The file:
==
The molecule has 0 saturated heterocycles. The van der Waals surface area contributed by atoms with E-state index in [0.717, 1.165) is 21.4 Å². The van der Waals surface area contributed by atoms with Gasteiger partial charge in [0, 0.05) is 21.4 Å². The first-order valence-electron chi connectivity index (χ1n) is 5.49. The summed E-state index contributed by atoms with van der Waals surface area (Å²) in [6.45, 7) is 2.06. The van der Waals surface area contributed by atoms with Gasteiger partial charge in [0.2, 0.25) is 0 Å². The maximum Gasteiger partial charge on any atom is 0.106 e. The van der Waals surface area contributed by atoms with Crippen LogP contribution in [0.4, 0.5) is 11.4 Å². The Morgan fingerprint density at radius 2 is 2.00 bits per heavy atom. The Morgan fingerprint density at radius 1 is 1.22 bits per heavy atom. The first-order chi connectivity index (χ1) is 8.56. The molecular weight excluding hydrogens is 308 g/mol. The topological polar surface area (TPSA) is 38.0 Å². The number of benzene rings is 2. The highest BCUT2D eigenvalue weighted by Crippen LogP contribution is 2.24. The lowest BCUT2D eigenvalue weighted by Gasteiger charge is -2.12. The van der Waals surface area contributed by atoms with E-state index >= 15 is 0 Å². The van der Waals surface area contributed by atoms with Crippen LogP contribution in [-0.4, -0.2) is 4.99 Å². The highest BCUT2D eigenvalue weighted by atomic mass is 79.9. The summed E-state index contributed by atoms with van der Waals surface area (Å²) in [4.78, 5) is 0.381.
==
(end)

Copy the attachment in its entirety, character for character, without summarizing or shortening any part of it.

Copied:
The molecule has 0 saturated heterocycles. The van der Waals surface area contributed by atoms with E-state index in [0.717, 1.165) is 21.4 Å². The van der Waals surface area contributed by atoms with Gasteiger partial charge in [0, 0.05) is 21.4 Å². The first-order valence-electron chi connectivity index (χ1n) is 5.49. The summed E-state index contributed by atoms with van der Waals surface area (Å²) in [6.45, 7) is 2.06. The van der Waals surface area contributed by atoms with Gasteiger partial charge in [0.2, 0.25) is 0 Å². The maximum Gasteiger partial charge on any atom is 0.106 e. The van der Waals surface area contributed by atoms with Crippen LogP contribution in [0.4, 0.5) is 11.4 Å². The Morgan fingerprint density at radius 2 is 2.00 bits per heavy atom. The Morgan fingerprint density at radius 1 is 1.22 bits per heavy atom. The first-order chi connectivity index (χ1) is 8.56. The molecular weight excluding hydrogens is 308 g/mol. The topological polar surface area (TPSA) is 38.0 Å². The number of benzene rings is 2. The highest BCUT2D eigenvalue weighted by Crippen LogP contribution is 2.24. The lowest BCUT2D eigenvalue weighted by Gasteiger charge is -2.12. The van der Waals surface area contributed by atoms with E-state index >= 15 is 0 Å². The van der Waals surface area contributed by atoms with Crippen LogP contribution in [-0.4, -0.2) is 4.99 Å². The highest BCUT2D eigenvalue weighted by atomic mass is 79.9. The summed E-state index contributed by atoms with van der Waals surface area (Å²) in [4.78, 5) is 0.381.